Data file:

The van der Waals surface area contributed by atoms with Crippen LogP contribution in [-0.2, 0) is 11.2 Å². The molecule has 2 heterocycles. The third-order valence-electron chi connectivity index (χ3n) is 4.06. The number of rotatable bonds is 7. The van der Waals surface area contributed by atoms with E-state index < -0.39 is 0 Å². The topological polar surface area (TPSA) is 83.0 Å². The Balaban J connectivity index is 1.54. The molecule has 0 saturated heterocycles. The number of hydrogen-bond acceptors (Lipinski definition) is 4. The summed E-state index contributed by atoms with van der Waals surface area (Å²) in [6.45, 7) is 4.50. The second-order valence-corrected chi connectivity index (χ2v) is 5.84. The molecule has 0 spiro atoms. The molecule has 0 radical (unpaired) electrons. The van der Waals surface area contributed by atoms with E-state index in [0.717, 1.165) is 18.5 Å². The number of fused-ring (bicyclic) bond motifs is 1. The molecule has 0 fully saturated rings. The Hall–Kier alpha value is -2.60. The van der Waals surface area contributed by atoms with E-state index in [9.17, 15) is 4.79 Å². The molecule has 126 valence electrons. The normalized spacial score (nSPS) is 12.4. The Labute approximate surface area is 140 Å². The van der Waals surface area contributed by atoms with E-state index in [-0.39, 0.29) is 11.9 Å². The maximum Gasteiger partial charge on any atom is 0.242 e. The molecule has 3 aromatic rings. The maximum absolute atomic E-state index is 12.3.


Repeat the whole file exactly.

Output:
The van der Waals surface area contributed by atoms with Crippen LogP contribution in [-0.2, 0) is 11.2 Å². The molecule has 2 heterocycles. The third-order valence-electron chi connectivity index (χ3n) is 4.06. The number of rotatable bonds is 7. The van der Waals surface area contributed by atoms with E-state index < -0.39 is 0 Å². The topological polar surface area (TPSA) is 83.0 Å². The Balaban J connectivity index is 1.54. The molecule has 0 saturated heterocycles. The number of hydrogen-bond acceptors (Lipinski definition) is 4. The summed E-state index contributed by atoms with van der Waals surface area (Å²) in [6.45, 7) is 4.50. The second-order valence-corrected chi connectivity index (χ2v) is 5.84. The molecule has 0 spiro atoms. The molecule has 0 radical (unpaired) electrons. The van der Waals surface area contributed by atoms with E-state index in [0.717, 1.165) is 18.5 Å². The number of fused-ring (bicyclic) bond motifs is 1. The molecule has 0 fully saturated rings. The Hall–Kier alpha value is -2.60. The van der Waals surface area contributed by atoms with E-state index in [9.17, 15) is 4.79 Å². The molecule has 126 valence electrons. The normalized spacial score (nSPS) is 12.4. The Labute approximate surface area is 140 Å². The van der Waals surface area contributed by atoms with E-state index in [-0.39, 0.29) is 11.9 Å². The maximum Gasteiger partial charge on any atom is 0.242 e. The molecule has 3 aromatic rings. The maximum absolute atomic E-state index is 12.3.